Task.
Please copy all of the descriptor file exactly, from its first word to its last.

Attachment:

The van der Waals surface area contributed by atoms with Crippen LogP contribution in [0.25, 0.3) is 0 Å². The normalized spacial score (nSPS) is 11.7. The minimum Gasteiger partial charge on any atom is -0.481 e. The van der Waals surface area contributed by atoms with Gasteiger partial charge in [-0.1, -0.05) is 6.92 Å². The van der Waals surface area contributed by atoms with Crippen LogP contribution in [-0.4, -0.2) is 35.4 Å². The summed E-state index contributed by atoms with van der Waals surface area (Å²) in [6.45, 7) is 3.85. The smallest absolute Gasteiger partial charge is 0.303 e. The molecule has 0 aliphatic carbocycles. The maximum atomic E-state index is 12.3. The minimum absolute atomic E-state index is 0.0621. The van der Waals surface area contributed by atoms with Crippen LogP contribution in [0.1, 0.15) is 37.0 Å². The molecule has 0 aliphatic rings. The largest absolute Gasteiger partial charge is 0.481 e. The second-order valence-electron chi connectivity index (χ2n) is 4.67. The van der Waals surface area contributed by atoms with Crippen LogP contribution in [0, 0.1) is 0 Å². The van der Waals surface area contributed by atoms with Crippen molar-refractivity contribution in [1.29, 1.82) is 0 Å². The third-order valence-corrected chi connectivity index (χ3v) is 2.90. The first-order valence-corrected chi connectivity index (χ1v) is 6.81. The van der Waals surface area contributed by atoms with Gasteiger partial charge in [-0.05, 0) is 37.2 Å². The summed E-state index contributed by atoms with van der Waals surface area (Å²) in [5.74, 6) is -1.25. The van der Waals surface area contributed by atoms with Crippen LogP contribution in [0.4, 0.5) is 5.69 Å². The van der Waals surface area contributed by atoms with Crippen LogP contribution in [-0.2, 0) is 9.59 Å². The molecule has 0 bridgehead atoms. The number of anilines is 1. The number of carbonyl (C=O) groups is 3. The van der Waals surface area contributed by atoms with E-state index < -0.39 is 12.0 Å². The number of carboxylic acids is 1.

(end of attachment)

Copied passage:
The van der Waals surface area contributed by atoms with Crippen LogP contribution in [0.25, 0.3) is 0 Å². The normalized spacial score (nSPS) is 11.7. The minimum Gasteiger partial charge on any atom is -0.481 e. The van der Waals surface area contributed by atoms with Gasteiger partial charge in [-0.1, -0.05) is 6.92 Å². The van der Waals surface area contributed by atoms with Crippen LogP contribution in [-0.4, -0.2) is 35.4 Å². The summed E-state index contributed by atoms with van der Waals surface area (Å²) in [6.45, 7) is 3.85. The smallest absolute Gasteiger partial charge is 0.303 e. The molecule has 0 aliphatic carbocycles. The maximum atomic E-state index is 12.3. The minimum absolute atomic E-state index is 0.0621. The van der Waals surface area contributed by atoms with Crippen LogP contribution in [0.1, 0.15) is 37.0 Å². The molecule has 0 aliphatic rings. The largest absolute Gasteiger partial charge is 0.481 e. The second-order valence-electron chi connectivity index (χ2n) is 4.67. The van der Waals surface area contributed by atoms with Crippen LogP contribution in [0, 0.1) is 0 Å². The van der Waals surface area contributed by atoms with Crippen molar-refractivity contribution in [1.29, 1.82) is 0 Å². The third-order valence-corrected chi connectivity index (χ3v) is 2.90. The first-order valence-corrected chi connectivity index (χ1v) is 6.81. The van der Waals surface area contributed by atoms with Gasteiger partial charge in [-0.05, 0) is 37.2 Å². The summed E-state index contributed by atoms with van der Waals surface area (Å²) in [5.74, 6) is -1.25. The van der Waals surface area contributed by atoms with Crippen LogP contribution in [0.4, 0.5) is 5.69 Å². The van der Waals surface area contributed by atoms with Crippen LogP contribution in [-0.2, 0) is 9.59 Å². The molecule has 0 bridgehead atoms. The number of anilines is 1. The number of carbonyl (C=O) groups is 3. The van der Waals surface area contributed by atoms with E-state index < -0.39 is 12.0 Å². The number of carboxylic acids is 1.